One of those with a direct line is Rudy Giuliani, Trump’s personal lawyer. Giuliani does more than act as a presidential courier and unofficial cabinet member: he has also taken paid work from outside clients at the same time, some of whom have actively lobbied federal agencies he has regular dealings with. For a national security adviser, it’s surprising how often Bolton finds himself outside ‘the room where it happened’. Bolton doesn’t go too far out of his way to expose malfeasance in Trump’s kitchen cabinet, but he does drop some interesting clues. He complained about Giuliani’s double-dealing to two White House lawyers, who, he says, agreed that the behaviour was ‘slimy’ but failed to take any action. Elsewhere, he has one of those lawyers agreeing to carry out a command from Trump to assist with the prosecution of reporters for leaks.

Bolton wants to show that Trump is unable to distinguish between his political self-interest and the national interest, and in so doing he lends support to the central allegation in the impeachment proceedings that were finally dismissed earlier this year: Trump did indeed offer Ukraine’s government a quid pro quo – continued US military aid in return for an investigation into the Biden family. Bolton declined to reveal this information during Trump’s impeachment, but claims he would have done so had he been subpoenaed by the Senate. Now, when it may be too late to matter, he goes further, offering other examples of Trump exchanging personal favours with foreign leaders: he promised Erdoğan, Bolton alleges, that he would put a stop to US prosecutors’ case against Halkbank, linked to Erdoğan’s family; he promised Xi Jinping that he would set aside national security concerns about Chinese technology firms while encouraging China to buy more farm products to please Trump’s political base. But Bolton’s indictment of Trump often seems half-hearted. He says he advised John Kelly not to resign until after the mid-term elections, because ‘there’s nothing positive about the likes of Elizabeth Warren and Bernie Sanders having more authority.’ Trump may be bad, but Democratic gains would be worse: Bolton seems determined to remain in the good graces of the Republican Party while condemning the sitting Republican president. He toes the party line in insisting that Robert Mueller’s report ‘vindicated’ Trump on the question of whether he colluded with Russia to influence the outcome of the 2016 election.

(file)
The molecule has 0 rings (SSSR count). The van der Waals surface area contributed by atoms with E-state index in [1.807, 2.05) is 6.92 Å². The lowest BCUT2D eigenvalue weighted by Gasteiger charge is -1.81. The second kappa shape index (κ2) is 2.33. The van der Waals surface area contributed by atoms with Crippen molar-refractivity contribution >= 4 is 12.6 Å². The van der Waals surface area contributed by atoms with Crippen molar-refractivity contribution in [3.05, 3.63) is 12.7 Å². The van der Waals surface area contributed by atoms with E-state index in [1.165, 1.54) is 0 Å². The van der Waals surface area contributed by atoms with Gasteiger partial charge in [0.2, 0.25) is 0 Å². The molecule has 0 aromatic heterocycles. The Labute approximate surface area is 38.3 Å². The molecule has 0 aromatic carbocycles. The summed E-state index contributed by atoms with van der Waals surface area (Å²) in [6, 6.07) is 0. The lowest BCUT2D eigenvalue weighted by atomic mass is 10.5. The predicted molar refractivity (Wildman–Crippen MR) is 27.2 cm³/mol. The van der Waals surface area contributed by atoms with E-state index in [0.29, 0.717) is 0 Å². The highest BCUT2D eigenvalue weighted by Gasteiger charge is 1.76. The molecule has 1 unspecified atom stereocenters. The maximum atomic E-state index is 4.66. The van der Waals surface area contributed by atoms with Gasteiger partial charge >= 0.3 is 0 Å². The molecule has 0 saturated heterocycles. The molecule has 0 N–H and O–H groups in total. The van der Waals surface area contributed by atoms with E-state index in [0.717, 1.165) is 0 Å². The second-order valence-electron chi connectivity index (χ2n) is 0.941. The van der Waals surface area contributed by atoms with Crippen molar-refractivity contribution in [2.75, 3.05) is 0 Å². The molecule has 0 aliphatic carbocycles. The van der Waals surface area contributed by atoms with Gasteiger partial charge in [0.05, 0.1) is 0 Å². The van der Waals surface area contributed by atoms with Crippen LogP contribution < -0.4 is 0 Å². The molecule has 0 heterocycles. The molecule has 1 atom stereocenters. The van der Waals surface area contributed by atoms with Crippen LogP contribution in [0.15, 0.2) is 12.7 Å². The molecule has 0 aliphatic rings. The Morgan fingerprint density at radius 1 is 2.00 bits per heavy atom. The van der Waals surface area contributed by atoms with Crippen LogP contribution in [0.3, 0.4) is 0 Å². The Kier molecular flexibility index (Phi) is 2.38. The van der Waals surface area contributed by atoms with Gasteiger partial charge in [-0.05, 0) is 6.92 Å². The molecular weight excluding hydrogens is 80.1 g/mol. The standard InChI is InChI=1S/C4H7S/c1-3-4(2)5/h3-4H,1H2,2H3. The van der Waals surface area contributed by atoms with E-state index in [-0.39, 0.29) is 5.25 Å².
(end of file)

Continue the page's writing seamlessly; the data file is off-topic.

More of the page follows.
By September 2019, Bolton had joined the ranks of ministers whose utility had been exhausted. In Syria and Afghanistan he had managed to temper Trump’s isolationism, but he had little influence on the administration’s larger trajectory. In June this year Trump announced plans to withdraw 9500 troops from Germany, about a quarter of the force stationed there. Nato has made progress on the 2 per cent goal, but such gains must be balanced against the general message conveyed by Trump’s threats to American allies in Europe and Asia, that US support is no longer protected by the established consensus: it is now driven by the whims of domestic politics.

Bolton has experienced the latest wave of Trump’s public incompetence as a commentator. Late last month the Associated Press reported that Bolton had told colleagues he personally briefed Trump on intelligence that the Russian government was paying the Taliban cash bounties to kill American soldiers. Bolton has neither confirmed nor denied that he briefed Trump on the bounties. If he did, it would mean that Trump sat on the information for more than a year. On Twitter, Bolton called the story of the Russian bounty intelligence ‘a serious matter that demands immediate investigation’. As with impeachment, he seemed to be toying with the possibility of striking a decisive blow against Trump, if only a few other Republicans would go first. Don’t hold your breath.